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By Eriko Ueno, MLitt History of Art postgraduate student, University of Glasgow
The first consultation between Ito Hirobumi (later to become the first Prime Minister of Japan) and William John Macquorn Rankine (then Regius Chair of Civil Engineering and Mechanics at the University of Glasgow) took place during the early period of Japan’s Meiji restoration; and this meeting marked the beginning of the fruitful relationship between Japan and the University of Glasgow, particularly in the field of engineering science. Ever since the 1870s, many Japanese students obtained their expertise at the University and later contributed to their home country’s rapid modernization. As part of my Club 21 internship with Glasgow University’s Great War Project in the University of Glasgow Archives, I have come to discover that this flourishing relationship kept alive around the time of the First World War, too. In 1914, Japan allied itself with Britain and the Entente Powers, providing naval support and taking action against Germany’s Pacific territories.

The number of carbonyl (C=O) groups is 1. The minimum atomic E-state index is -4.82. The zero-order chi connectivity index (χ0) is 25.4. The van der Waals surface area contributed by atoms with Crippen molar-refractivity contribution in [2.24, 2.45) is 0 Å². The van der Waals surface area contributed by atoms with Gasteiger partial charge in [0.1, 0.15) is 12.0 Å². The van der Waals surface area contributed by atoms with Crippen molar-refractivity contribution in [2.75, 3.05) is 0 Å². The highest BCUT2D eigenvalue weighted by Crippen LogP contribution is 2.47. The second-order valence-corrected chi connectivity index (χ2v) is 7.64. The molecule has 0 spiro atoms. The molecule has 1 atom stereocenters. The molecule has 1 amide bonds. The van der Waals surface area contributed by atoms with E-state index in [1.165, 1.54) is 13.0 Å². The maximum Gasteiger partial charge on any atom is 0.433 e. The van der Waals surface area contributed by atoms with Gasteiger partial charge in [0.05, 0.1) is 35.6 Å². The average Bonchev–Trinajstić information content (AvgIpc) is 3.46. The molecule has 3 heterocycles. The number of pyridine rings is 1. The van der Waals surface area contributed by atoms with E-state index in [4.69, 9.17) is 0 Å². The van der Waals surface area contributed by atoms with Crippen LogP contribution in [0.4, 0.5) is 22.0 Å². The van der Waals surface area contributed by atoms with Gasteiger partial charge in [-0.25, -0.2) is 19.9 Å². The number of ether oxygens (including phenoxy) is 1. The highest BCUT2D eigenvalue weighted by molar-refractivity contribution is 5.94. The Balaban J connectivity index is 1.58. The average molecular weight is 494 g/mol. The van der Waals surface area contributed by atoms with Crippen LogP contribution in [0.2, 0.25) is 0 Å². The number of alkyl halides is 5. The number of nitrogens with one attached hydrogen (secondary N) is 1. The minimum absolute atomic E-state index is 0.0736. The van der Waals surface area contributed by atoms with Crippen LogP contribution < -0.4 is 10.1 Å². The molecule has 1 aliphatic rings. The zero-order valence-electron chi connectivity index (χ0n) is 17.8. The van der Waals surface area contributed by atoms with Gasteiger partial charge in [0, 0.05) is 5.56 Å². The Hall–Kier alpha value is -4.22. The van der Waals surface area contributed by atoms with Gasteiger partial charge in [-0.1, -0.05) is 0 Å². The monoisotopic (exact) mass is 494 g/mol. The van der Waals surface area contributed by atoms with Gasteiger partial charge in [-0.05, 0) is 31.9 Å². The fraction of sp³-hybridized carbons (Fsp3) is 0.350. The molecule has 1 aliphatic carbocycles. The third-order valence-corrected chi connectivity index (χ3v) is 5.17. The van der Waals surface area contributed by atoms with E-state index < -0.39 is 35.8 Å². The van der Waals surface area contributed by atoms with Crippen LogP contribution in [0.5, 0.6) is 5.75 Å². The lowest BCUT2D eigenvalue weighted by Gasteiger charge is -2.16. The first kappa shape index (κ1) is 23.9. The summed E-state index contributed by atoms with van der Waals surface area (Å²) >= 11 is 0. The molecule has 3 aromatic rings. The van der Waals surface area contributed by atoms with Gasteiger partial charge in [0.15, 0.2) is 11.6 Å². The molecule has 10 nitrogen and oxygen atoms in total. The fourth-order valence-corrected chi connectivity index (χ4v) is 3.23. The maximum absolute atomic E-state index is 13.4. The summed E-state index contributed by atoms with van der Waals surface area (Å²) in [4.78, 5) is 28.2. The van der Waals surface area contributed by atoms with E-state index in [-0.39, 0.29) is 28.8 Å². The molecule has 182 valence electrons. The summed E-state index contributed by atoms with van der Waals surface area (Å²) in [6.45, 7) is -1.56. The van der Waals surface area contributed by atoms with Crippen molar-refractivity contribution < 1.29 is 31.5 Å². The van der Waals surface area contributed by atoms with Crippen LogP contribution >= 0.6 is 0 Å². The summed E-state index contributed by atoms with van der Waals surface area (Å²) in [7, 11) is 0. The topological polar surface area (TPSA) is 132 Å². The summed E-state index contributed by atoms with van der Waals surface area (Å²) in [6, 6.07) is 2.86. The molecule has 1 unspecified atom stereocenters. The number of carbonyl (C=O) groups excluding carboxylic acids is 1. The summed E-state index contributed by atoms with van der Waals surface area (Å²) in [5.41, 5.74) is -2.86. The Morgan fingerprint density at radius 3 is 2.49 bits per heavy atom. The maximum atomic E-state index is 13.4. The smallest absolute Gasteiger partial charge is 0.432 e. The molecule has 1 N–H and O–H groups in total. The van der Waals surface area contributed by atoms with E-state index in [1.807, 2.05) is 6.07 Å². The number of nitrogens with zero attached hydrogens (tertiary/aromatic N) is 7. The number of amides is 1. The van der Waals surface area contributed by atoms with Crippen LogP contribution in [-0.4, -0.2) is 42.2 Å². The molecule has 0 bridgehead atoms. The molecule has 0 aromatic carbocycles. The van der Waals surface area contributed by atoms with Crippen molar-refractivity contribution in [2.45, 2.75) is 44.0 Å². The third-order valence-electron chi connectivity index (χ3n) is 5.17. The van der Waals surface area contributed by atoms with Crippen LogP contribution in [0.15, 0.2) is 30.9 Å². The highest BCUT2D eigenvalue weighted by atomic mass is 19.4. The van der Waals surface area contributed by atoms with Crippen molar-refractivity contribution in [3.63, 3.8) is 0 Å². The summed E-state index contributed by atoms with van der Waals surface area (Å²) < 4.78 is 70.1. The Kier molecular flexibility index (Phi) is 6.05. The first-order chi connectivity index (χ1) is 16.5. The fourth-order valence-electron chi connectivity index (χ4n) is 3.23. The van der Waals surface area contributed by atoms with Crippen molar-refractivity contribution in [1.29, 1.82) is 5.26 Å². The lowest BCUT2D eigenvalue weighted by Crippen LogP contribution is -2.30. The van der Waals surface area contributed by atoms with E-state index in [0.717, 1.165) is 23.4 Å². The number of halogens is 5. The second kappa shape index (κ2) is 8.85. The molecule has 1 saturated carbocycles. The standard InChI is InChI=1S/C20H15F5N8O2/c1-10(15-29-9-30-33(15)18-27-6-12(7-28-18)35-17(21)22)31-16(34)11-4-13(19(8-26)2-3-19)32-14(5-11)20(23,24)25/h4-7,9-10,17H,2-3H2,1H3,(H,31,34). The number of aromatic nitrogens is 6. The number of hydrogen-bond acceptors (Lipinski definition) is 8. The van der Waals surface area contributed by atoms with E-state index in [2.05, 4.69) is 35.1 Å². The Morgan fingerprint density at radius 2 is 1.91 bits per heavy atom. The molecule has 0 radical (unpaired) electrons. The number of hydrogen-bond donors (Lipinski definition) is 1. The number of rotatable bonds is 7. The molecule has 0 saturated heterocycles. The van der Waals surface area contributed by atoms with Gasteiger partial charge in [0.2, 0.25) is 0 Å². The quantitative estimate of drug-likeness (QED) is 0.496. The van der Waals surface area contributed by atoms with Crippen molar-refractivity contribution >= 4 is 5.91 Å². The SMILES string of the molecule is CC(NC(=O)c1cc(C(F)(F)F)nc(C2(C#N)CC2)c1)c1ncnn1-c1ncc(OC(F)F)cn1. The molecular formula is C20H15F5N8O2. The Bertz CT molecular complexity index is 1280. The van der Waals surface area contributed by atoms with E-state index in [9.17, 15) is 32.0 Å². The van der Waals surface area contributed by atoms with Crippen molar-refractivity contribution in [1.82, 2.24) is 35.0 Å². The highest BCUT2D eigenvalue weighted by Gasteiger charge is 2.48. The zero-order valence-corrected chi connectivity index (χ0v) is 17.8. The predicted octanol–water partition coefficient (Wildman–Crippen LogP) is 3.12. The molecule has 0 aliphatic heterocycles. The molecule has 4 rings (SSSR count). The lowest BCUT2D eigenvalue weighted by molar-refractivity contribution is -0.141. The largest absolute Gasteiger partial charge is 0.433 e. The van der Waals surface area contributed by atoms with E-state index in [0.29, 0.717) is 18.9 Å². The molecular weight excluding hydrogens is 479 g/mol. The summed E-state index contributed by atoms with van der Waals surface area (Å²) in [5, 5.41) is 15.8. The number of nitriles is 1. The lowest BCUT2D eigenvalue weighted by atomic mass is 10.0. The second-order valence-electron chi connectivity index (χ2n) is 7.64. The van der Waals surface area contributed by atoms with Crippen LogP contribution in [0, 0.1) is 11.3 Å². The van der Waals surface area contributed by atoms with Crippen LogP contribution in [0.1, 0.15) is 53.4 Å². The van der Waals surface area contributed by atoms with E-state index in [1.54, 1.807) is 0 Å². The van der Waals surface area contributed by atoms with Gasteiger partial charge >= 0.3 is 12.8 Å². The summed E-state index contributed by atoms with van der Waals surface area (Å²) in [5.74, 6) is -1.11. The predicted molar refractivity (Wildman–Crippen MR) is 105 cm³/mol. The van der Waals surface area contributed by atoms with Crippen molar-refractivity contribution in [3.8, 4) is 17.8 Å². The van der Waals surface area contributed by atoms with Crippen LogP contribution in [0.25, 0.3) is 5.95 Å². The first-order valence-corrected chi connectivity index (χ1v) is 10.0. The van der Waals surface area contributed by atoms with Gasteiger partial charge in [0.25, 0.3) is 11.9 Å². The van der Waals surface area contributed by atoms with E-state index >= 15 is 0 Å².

On the occasion of the centenary of the First World War (2014-2018), Glasgow University’s Great War Project is providing a deeper understanding of the University’s experience, by sharing stories of its alumni and staff members who lived during the wartime. As an international student from Japan, I was offered a valuable opportunity to be involved in the project and received a fascinating assignment to research the Japanese students who studied here in Glasgow around the time of the First World War. Through my research, I have found that many of Japanese international students studied engineering science and later assumed important roles both at governmental organisations and private companies in relevant fields in Japan.